Saturday, September 29, 2012


I attended a meeting for all Rutgers club sports coaches about concussions. Since the Kokikai Aikido club is a "Club Sport," I am considered a "coach" even though we don't have competitions, teams, meets, referees, etc.

So I wasn't expecting the subject of the meeting to have any application in aikido. We don't ever meet force with force in our practice: there is no blocking, and even when we do kick or punch, there's no contact with the attacker, who gets out of the way before the attack lands. We heavily emphasize safe falls and control of our throws.  When we fall properly, our heads do not touch the mat, even when we are thrown fast and hard.

As the meeting progressed, however, I found that there's a lot I didn't know about concussions, and aikido practitioners are enough at risk that it's worth educating ourselves.

Here are just a few things I found out:

  • Most concussions do not involve loss of consciousness.
  • Concussion can occur without hitting the head: a blow to the body (such as a fall) can cause the head to shake enough to cause concussion.
  • Signs of concussion are not just blurry vision or sleepiness, nausea, but include irritability and changes in emotional behavior.
  • Recovery from concussion can take as little as a week and involves not only physical rest but cognitive rest -no computer screens, no reading!
  • The consequences of returning to physical activity before recovery is complete can be severe.

Just like other athletes, martial artists learn to "suck it up" when they feel pain, just shake it off and get back on the mat. In the case of concussion this is a bad idea. If a student has any signs of a concussion they should under no circumstances get back on the mat the same day.

Here are some of the risks of continuing to practice before a concussion has healed:

  • Second Impact Syndrome is believed to occur when an athlete sustains a second blow to the head before they have recovered from the first. This can lead to respiratory failure, permanent brain damage and possibly death. The second impact does not have to be severe - even a minor blow can cause second impact syndrome. All reported cases have been of athletes under 20 years old.
  • Over the age of 20, athletes have a greater possibility of lasting post-concussive symptoms if they continue to play before symptoms disappear.
  • Chronic Traumatic Encephalopathy (CTE) is a brain disease found in athletes with a history of repetitive brain trauma. This degeneration in brain tissue can begin months, or even years after the end of one's athletic career. CTE can cause lasting symptoms such as memory loss, confusion, aggression, depression and eventually, dementia.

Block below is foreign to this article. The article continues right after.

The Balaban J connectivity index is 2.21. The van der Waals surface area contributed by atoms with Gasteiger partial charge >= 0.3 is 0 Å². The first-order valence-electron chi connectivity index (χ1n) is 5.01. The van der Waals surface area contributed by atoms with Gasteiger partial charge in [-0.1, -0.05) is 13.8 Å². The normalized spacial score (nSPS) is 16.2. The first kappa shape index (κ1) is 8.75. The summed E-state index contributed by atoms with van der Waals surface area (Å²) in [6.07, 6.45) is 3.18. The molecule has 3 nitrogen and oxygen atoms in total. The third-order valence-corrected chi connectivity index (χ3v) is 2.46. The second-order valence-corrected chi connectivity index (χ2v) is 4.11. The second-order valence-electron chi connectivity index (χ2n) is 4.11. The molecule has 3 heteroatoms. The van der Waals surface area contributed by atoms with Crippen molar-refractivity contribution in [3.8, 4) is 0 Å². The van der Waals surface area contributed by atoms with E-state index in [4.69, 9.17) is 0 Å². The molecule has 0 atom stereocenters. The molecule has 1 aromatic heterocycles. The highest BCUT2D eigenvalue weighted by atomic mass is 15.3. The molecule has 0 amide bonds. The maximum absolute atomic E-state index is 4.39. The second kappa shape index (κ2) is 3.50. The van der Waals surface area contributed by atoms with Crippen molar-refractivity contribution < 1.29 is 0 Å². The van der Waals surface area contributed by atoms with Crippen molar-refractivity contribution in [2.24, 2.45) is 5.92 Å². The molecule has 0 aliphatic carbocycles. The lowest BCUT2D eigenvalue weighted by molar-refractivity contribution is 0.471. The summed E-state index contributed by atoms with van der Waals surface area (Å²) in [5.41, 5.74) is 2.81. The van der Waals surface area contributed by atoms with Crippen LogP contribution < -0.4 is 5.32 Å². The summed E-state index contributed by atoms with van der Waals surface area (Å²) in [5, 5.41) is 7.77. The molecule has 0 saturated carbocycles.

In the normal course of practice at Rutgers I have never seen anyone with any symptoms resembling a concussion. We do highly emphasize safety in our practice. However, sometimes students become over-enthusiastic in their practice. They may take an unexpected fall - faster than they expected, or fall badly, or they may be thrown hard by an over-zealous nage.

Kokikai Aikido is an excellent self-defense training method in which safety is balanced with the ability to train in a realistic manner. I believe that we should always be examining our practice to make sure that it is, now and in the future, safe. We also need to help our students and fellow martial artists to understand that concussions are not something they should just "shake off" and get back on the mat. Learn the symptoms and take concussions seriously. The term "self-defense" loses its meaning if students get injured while practicing.

Learn more about concussions here:

Wednesday, September 26, 2012

Making Mistakes

Scabiosa - photo by Yenka
Recently while watching musical performances both in person and on YouTube, I've noticed performers wincing at their perceived mistakes. An experienced performer won't react while she is playing, but afterwards you can see the disappointment in her face. Yet these same performances received heartfelt accolades. Are the audiences ignorant, or do they realize something that the performers don't? 

This got me thinking about aikido (of course). High-ranking students are often asked to give impromptu demonstrations. Usually this happens at a camp, when 100-250 aikido students are watching. We'd all like our demos to look perfect, with every technique controlled and crisp. Such is seldom the case, however. Uke are unpredictable. We don't always get attacked the way we expect. We think a bit slower on our feet than we'd prefer. And, if we start to look too comfortable, Sensei adds a second, or third, attacker! And yet, as with musicians, knowledgeable observers compliment the demonstration.

When I watch an aikido demonstration I'm looking at more than the particulars of the technique. Does the nage have good posture? Does she look relaxed? If he does have difficulty, or unexpected things happen (he trips, or extra uke are added, or uke throws some strange punch) does he recover quickly? Is her face relaxed? Shoulders, hips? Does he have a combination of good One Point and relaxation, so his feet make good contact with the mat without being frozen there?

What makes a musician great is also much more than the presence or absence of mistakes or the level of technical virtuosity. Thelonious Monk constantly played "wrong" notes, whether intended or not. Musicians like Mark O'Connor can play a simple, unadorned melody with great beauty. When we look at a beautiful flower, are we focused on tiny imperfections?

Maybe these thoughts will help you stop worrying about your mistakes and focus on the essentials.

Addendum: I went to see Chick Corea and Gary Burton last night at the Enlow Recital Hall in Hillside, NJ. Wow! Fantastic! Here's a tune that they played, from their new CD. The reason I mention it here is that the final tune was a composition by Chick. Gary started it off, and Chick played two chords and said, "Sorry, can we start again?" They started and once again, Chick said, " more time, sorry." He looked at his music, ran through a few chords quietly, and then said, "OK." The third time was golden.

Saturday, September 22, 2012

Calm Face